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Chemistry World

 

Archaeological chemists settle trophy-head debate


27 March 2006

Bea Perks/Atlanta, US

Strontium isotope analysis and modern day guinea pigs point to a violent past for disfigured skulls discovered in 1500-year-old Peruvian mortuaries. 

 

Adult trophy head


© Tiffiny A Tung

 

So-called trophy heads, left by the Wari Empire in Conchopata, central Peru, have distinctive holes drilled in the top. Contemporary paintings reveal the skulls had a ceremonial role. They appear to have been skinned, smashed and burned prior to burial. Controversy surrounds whether the skulls' original owners were revered locals or enemy outsiders. 

'That's the big question,' said Kelly Knudson of the Center for Bioarchaeological Research, Arizona State University, US. There is a long history of ancestor veneration in the Andes, often performed using skulls, so that might be the explanation. Equally, the skulls - of men, women and children - could be victims of raids on rival communities.        

'Very different treatments of the dead, but they might look similar archaeologically,' Knudson told Chemistry World

Knudson used strontium isotope analysis to address the question. The ratio of 87Sr to 86Sr provides a distinctive geologic signature. The Sr isotope ratio in bedrock is reflected in adjoining soil, plants, and animals, she said.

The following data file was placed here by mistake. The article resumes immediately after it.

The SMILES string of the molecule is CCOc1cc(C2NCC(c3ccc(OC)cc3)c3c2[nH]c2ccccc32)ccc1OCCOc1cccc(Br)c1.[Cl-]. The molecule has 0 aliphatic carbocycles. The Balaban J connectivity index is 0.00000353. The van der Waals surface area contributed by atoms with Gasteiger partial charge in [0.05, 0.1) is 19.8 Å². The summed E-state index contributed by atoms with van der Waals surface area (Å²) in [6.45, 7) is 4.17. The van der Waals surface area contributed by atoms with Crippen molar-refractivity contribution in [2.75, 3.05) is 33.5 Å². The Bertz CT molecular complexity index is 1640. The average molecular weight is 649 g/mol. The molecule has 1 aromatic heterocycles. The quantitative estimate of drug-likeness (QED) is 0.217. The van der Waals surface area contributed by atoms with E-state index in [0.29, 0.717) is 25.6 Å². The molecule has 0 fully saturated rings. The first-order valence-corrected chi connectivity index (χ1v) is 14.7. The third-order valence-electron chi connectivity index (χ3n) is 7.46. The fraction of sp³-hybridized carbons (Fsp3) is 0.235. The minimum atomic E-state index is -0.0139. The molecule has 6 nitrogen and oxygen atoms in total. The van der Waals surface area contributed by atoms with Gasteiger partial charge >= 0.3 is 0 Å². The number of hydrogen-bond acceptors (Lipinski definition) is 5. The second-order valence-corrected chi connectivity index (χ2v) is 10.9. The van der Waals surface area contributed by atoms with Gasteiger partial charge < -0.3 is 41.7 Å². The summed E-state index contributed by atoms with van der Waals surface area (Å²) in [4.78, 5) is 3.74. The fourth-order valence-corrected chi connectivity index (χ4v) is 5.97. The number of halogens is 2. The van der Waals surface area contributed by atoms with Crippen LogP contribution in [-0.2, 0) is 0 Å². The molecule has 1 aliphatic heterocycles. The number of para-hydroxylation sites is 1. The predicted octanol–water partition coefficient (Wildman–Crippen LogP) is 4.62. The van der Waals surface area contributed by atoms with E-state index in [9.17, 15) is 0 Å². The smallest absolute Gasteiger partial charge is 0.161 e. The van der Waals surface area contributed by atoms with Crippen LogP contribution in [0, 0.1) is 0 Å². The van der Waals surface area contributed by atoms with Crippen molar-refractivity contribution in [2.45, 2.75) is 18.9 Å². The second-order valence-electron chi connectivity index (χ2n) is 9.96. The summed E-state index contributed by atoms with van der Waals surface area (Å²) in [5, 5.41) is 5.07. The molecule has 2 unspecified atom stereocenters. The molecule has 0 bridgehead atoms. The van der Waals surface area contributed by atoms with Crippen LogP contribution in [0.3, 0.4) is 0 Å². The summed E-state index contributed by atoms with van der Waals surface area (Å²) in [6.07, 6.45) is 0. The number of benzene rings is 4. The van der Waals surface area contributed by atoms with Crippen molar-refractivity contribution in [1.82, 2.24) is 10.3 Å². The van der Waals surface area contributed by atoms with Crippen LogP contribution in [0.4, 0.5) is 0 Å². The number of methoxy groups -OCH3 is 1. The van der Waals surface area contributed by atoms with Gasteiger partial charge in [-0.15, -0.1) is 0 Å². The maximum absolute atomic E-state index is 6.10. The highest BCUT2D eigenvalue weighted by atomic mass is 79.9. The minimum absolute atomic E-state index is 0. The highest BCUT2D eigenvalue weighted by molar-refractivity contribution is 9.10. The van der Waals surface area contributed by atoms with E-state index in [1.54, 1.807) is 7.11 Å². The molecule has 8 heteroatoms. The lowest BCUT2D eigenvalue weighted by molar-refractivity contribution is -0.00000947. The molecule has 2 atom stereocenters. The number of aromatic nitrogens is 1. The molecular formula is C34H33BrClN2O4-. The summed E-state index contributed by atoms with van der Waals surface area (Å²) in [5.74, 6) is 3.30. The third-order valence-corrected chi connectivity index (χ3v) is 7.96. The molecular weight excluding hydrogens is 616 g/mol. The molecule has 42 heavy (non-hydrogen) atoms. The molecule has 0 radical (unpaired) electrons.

Geologists have not yet measured Sr isotopes in the bedrock near Conchopata, so Knudson's team looked at how the isotopes are taken up by local guinea pigs. 'We let the guinea pigs average all the strontium isotope values in one field, so we can use one guinea pig and potentially get the information we would get from, say, 10 rocks.' 

Knudson measured the isotope ratio in human trophy and non-trophy heads buried nearby. She measured the ratios in tooth enamel and bone hydroxyapatite. The isotope ratio in tooth enamel remains constant throughout life, she said, and so reflects where a person originated.   Bone is constantly changing, so the ratio in bone reflects a person's recent history. 

The Sr isotope ratios measured in non-trophy heads were all alike, indicating they had eaten foods from the same geologic zone all their lives. The trophy heads had much more variable enamel and bone Sr isotope signatures. 

'Given the high variability in the trophy head Sr isotope signature, it is unlikely that these individuals represent venerated local ancestors,' Knudson told the ACS National Meeting, in Atlanta, US. 

Unlike the guinea pigs, the trophy heads' original owners had probably not lived around Conchopata. They were probably not captured in battle (since they included women and children), were probably not local dignitaries (since they didn't come from the place they were buried), and were most probably the victims of raids on enemy communities, Knudson argued. 

Knudsen's work is interesting, Robert Tykot at the University of South Florida told Chemistry World. The Sr isotope ratio in bones and teeth reflects a person's diet, and Tykot had wondered whether locals might be eating food imported from somewhere else. Knudson said the research so far suggests that the population of Conchopata at the time the trophy heads were created - 550-1000 AD - ate only a local diet.